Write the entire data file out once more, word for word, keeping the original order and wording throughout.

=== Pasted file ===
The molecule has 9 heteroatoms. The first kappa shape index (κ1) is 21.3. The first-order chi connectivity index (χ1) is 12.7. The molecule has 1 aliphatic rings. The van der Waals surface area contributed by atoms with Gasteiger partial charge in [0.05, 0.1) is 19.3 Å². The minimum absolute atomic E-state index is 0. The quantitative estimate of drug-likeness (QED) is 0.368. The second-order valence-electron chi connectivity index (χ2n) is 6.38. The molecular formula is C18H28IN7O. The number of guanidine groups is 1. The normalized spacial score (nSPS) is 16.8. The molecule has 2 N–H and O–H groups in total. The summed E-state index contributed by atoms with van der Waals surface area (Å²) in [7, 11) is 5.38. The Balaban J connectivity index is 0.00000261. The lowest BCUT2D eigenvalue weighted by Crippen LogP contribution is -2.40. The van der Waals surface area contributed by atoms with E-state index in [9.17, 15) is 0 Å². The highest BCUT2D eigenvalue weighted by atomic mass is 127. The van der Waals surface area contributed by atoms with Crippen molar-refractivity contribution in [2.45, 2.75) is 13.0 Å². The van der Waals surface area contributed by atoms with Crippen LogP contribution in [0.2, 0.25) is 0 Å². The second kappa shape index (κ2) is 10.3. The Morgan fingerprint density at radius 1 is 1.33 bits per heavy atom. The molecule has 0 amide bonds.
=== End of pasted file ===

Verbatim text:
The molecule has 9 heteroatoms. The first kappa shape index (κ1) is 21.3. The first-order chi connectivity index (χ1) is 12.7. The molecule has 1 aliphatic rings. The van der Waals surface area contributed by atoms with Gasteiger partial charge in [0.05, 0.1) is 19.3 Å². The minimum absolute atomic E-state index is 0. The quantitative estimate of drug-likeness (QED) is 0.368. The second-order valence-electron chi connectivity index (χ2n) is 6.38. The molecular formula is C18H28IN7O. The number of guanidine groups is 1. The normalized spacial score (nSPS) is 16.8. The molecule has 2 N–H and O–H groups in total. The summed E-state index contributed by atoms with van der Waals surface area (Å²) in [7, 11) is 5.38. The Balaban J connectivity index is 0.00000261. The lowest BCUT2D eigenvalue weighted by Crippen LogP contribution is -2.40. The van der Waals surface area contributed by atoms with E-state index in [9.17, 15) is 0 Å². The highest BCUT2D eigenvalue weighted by atomic mass is 127. The van der Waals surface area contributed by atoms with Crippen molar-refractivity contribution in [2.45, 2.75) is 13.0 Å². The van der Waals surface area contributed by atoms with Crippen LogP contribution in [0.2, 0.25) is 0 Å². The second kappa shape index (κ2) is 10.3. The Morgan fingerprint density at radius 1 is 1.33 bits per heavy atom. The molecule has 0 amide bonds.